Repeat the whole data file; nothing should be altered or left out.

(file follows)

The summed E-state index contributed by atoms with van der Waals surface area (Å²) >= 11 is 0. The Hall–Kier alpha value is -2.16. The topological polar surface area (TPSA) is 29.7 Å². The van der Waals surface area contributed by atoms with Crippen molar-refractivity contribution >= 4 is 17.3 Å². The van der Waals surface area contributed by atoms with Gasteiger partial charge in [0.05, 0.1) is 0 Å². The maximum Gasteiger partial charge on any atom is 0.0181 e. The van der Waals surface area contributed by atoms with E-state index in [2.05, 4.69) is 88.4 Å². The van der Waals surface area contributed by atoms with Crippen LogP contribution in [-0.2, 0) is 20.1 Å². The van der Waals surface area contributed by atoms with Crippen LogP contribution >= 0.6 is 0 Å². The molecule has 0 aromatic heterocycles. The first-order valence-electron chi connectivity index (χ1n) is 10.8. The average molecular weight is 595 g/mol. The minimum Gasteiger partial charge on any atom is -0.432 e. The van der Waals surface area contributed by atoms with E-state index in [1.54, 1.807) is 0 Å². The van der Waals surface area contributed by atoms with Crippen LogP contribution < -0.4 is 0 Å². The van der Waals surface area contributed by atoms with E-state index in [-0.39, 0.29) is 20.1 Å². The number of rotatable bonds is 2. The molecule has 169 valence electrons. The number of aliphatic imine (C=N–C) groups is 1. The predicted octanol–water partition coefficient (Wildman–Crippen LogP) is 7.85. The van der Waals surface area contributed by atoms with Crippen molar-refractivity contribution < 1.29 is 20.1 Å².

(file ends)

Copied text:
The summed E-state index contributed by atoms with van der Waals surface area (Å²) >= 11 is 0. The Hall–Kier alpha value is -2.16. The topological polar surface area (TPSA) is 29.7 Å². The van der Waals surface area contributed by atoms with Crippen molar-refractivity contribution >= 4 is 17.3 Å². The van der Waals surface area contributed by atoms with Gasteiger partial charge in [0.05, 0.1) is 0 Å². The maximum Gasteiger partial charge on any atom is 0.0181 e. The van der Waals surface area contributed by atoms with E-state index in [2.05, 4.69) is 88.4 Å². The van der Waals surface area contributed by atoms with Crippen LogP contribution in [-0.2, 0) is 20.1 Å². The van der Waals surface area contributed by atoms with Crippen LogP contribution >= 0.6 is 0 Å². The molecule has 0 aromatic heterocycles. The first-order valence-electron chi connectivity index (χ1n) is 10.8. The average molecular weight is 595 g/mol. The minimum Gasteiger partial charge on any atom is -0.432 e. The van der Waals surface area contributed by atoms with E-state index in [1.54, 1.807) is 0 Å². The van der Waals surface area contributed by atoms with Crippen LogP contribution < -0.4 is 0 Å². The van der Waals surface area contributed by atoms with E-state index in [-0.39, 0.29) is 20.1 Å². The number of rotatable bonds is 2. The molecule has 169 valence electrons. The number of aliphatic imine (C=N–C) groups is 1. The predicted octanol–water partition coefficient (Wildman–Crippen LogP) is 7.85. The van der Waals surface area contributed by atoms with Crippen molar-refractivity contribution < 1.29 is 20.1 Å².